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Brexit round-up: Hard Brexit could cost £66 billion a year

Theresa May said last week that the government would trigger Article 50 of the Lisbon Treaty no later than March 2017. 

As negotiations continue for the UK to leave the EU, European Council President Donald Tusk said that the only alternative to a ‘hard Brexit’ is ‘no Brexit’.

Here is a round-up of the top Brexit-related stories.

Hard Brexit could cost £66 billion a year

Cabinet ministers have been warned that going for a ‘hard Brexit’ could cost the Treasury £66 billion a year.

The document, which is based on a study in April, states that Brexit could cause GDP to fall by 9.5% compared to staying in the EU.

Speaking in Brussels, Tusk warned that there would be no compromise on the fact that the freedom of movement will be a condition for the UK’s access to the single market.

Mixed economic growth

The manufacturing sector enjoyed domestic growth and export sales following the EU referendum, according to the British Chambers of Commerce (BBC) quarterly survey.

However, domestic growth and sales in the services sector were at the lowest level since 2012.

Uncertainty following the referendum has led to businesses lowering expectations for hiring, training and investment.

Adam Marshall, director general of BCC, said:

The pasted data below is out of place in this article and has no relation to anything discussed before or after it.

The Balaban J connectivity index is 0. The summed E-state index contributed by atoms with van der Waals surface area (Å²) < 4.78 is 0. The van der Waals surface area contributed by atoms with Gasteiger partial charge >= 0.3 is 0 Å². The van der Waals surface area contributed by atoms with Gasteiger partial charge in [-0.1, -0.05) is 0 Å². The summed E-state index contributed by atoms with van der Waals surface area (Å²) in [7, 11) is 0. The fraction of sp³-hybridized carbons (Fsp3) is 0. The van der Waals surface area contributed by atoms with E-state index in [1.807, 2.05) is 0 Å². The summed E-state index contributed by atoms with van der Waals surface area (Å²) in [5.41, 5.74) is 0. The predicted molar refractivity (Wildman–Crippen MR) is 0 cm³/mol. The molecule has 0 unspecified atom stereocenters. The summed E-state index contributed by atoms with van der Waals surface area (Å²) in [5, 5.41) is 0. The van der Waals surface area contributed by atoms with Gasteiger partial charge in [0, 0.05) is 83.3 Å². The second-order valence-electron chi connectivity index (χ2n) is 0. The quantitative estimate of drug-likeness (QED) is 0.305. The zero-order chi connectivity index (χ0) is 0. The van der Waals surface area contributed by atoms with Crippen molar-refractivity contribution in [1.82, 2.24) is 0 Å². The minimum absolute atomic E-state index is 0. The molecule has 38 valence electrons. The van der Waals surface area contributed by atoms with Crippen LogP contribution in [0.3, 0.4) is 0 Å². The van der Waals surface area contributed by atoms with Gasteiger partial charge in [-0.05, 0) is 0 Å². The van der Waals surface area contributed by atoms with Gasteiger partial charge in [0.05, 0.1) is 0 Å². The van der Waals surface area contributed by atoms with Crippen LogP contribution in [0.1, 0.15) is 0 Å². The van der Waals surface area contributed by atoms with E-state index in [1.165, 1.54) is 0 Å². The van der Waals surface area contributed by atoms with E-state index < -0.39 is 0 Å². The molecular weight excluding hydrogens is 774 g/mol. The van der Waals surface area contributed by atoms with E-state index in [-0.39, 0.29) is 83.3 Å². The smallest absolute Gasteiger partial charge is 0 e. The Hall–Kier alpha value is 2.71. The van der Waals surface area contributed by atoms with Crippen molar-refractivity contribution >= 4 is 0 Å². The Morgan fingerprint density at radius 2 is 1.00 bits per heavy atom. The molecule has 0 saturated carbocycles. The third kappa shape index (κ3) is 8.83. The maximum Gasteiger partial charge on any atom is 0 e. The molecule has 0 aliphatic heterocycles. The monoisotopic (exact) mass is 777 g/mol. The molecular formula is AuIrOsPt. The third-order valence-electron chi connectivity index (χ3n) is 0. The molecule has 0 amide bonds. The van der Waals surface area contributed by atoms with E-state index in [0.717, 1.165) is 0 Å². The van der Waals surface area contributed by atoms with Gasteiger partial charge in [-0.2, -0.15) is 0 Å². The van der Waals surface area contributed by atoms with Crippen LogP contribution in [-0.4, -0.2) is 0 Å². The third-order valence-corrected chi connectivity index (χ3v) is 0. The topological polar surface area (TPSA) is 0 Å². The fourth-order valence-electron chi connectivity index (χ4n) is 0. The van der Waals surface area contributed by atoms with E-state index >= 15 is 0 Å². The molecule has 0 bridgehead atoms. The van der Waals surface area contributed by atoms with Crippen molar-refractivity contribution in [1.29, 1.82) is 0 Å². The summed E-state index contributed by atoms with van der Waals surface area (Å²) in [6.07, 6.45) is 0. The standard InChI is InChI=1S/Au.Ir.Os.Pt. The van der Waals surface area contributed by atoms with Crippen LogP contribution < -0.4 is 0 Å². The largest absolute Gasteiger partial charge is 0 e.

“Firms are concerned over investment, hiring, and profitability. The chancellor's Autumn Statement is a crucial opportunity to incentivise business investment and overseas trade.”

Guaranteed funding for EU students

EU students applying for universities or further education in the UK for 2017/18 will be eligible for loans and grants for the duration of their course, even if the UK leaves the EU during that period.

This follows from the government’s announcement in June after the EU referendum, including immediate guarantees of funding and support for students currently studying or applying for 2016/17 academic year. 

Universities minister, Jo Johnson, said:

“This latest assurance that students applying to study next year will not only be eligible to apply for student funding under current terms, but […] will provide important stability for both universities and students.”

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